Agama is a component of the Janssen authentication server that offers an alternative way to build web-based authentication flows. Typically, person authentication flows are defined in the server by means of jython scripts that adhere to a predefined API. With Agama, flows are coded using a DSL (domain specific language) designed for the sole purpose of writing web flows.
Here, a web flow is understood as a process composed by one or more stages, where at each stage an actor - normally a person - provides some kind of data or response by using a web browser or similar client. Throughout the process only a single actor is involved
Some of the advantages of using Agama include:
- Ability to express authentication flows in a clean and concise way
- Flow composition is supported out-of-the-box: reuse of an existing flow in another requires no effort
- Reasoning about flows behavior is straightforward (as consequence of points 1 and 2). This makes flow modifications easy
- Small cognitive load. Agama DSL is a very small language with simple, non-distracting syntax
- Friendly UI templating engine. No complexities when authoring web pages - stay focused on writing HTML markup
Scope and intended audience#
Agama brings a lot of power to the table. In general, developers will be able to write arbitrary flows, ranging from very simple to multi-step non-linear dynamic flows. The effort required varies widely and depends on the underlying complexity and developer ability.
According to the current status of this project, the minimum skills required are:
- Principles of the Java programming language
- HTTP dialect. A tool like curl, postman, HTTPie, etc.
- Starter knowledge of any of the OpenId Connect authorization flows
As expected, the more sophisticated the flow, the more specialized knowlege is demanded from the developer. In the future, we are hoping to bring visual tools to lower the barriers and make flow building a more expedite experience.
Jython flows vs. Agama#
With respect to jython-based flows, Agama differs radically in two aspects:
- A DSL is used to structure flows where business logic and computations are delegated to Java
- Flow execution proceeds in a traditional, sequential manner. With jython scripts, an inversion of control (IoC) mechanism is employed where control jumps from one method to another in a script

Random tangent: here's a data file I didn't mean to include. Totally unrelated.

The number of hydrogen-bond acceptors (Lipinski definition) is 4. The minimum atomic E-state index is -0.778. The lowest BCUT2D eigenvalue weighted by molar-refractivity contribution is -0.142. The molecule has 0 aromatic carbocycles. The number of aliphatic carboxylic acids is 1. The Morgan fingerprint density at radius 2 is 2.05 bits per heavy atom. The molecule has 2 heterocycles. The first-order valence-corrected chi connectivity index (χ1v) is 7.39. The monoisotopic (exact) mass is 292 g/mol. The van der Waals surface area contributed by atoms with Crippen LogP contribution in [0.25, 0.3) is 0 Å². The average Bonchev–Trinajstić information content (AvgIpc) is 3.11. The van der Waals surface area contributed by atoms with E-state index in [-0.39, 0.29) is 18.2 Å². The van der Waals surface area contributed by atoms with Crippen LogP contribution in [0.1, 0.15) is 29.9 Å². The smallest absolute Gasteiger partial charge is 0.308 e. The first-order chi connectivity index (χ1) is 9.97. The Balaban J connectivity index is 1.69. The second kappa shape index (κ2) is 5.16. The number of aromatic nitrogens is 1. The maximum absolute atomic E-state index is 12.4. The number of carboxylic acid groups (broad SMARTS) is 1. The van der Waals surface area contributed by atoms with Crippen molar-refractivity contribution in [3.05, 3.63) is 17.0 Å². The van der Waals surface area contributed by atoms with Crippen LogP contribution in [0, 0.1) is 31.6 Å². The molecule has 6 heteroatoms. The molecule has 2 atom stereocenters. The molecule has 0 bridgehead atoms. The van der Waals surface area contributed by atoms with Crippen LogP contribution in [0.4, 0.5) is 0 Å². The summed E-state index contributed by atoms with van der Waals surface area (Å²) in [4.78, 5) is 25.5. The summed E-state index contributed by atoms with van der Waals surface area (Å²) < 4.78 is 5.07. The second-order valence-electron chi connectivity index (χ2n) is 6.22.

Despite the above, if you have coded jython authentication scripts in the past, this may represent an advantage since you will probably have acquaintance with some of the auth-server Java APIs.
The Agama engine (a.k.a the "engine") is the piece of software in charge of reading flows written in Agama DSL and put them into action. Among others, the engine does the following:
- Compile flows' DSL code and issue associated errors if any
- Render (e.g. convert to HTML markup) UI templates and send them to the user's browser
- Maintain flows' state
- Properly drive flows navigation (in HTTP terms)
- Locate and invoke Java code involved
Note the engine itself does not implement an authentication protocol. It only offers a safe way for short-lived web journeys to materialize. Hence, another piece is required to put flows in the context of a standard authorization framework like OpenId Connect. This where the "bridge" pitches in.
The "bridge" is a regular jython script that temporarily hands control to the engine and receives control back once the Agama flow has finished. This script is in charge of doing the actual user authentication and leads to the completion of the process by taking the user's browser to a predetermined URL - the so-called
redirect_uri where an access token or a code can be obtained.
Account that by default, the engine is disabled in the authentication server. The quick start page explains how to enable it.
Where to start?#